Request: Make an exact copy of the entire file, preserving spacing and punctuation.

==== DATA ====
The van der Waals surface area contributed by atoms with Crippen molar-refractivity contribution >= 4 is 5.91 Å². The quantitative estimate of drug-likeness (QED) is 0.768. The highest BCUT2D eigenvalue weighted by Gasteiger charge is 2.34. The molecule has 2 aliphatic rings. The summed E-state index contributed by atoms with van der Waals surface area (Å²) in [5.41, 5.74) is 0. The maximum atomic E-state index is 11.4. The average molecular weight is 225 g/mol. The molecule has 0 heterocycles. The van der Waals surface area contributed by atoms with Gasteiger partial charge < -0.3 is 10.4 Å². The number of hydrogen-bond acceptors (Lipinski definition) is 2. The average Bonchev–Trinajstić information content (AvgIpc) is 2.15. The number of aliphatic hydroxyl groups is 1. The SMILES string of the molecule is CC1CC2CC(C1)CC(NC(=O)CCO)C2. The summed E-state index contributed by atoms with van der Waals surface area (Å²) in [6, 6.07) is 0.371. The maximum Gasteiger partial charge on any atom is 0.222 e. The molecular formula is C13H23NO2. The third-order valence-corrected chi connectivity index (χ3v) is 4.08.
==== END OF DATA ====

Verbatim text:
The van der Waals surface area contributed by atoms with Crippen molar-refractivity contribution >= 4 is 5.91 Å². The quantitative estimate of drug-likeness (QED) is 0.768. The highest BCUT2D eigenvalue weighted by Gasteiger charge is 2.34. The molecule has 2 aliphatic rings. The summed E-state index contributed by atoms with van der Waals surface area (Å²) in [5.41, 5.74) is 0. The maximum atomic E-state index is 11.4. The average molecular weight is 225 g/mol. The molecule has 0 heterocycles. The van der Waals surface area contributed by atoms with Gasteiger partial charge < -0.3 is 10.4 Å². The number of hydrogen-bond acceptors (Lipinski definition) is 2. The average Bonchev–Trinajstić information content (AvgIpc) is 2.15. The number of aliphatic hydroxyl groups is 1. The SMILES string of the molecule is CC1CC2CC(C1)CC(NC(=O)CCO)C2. The summed E-state index contributed by atoms with van der Waals surface area (Å²) in [6, 6.07) is 0.371. The maximum Gasteiger partial charge on any atom is 0.222 e. The molecular formula is C13H23NO2. The third-order valence-corrected chi connectivity index (χ3v) is 4.08.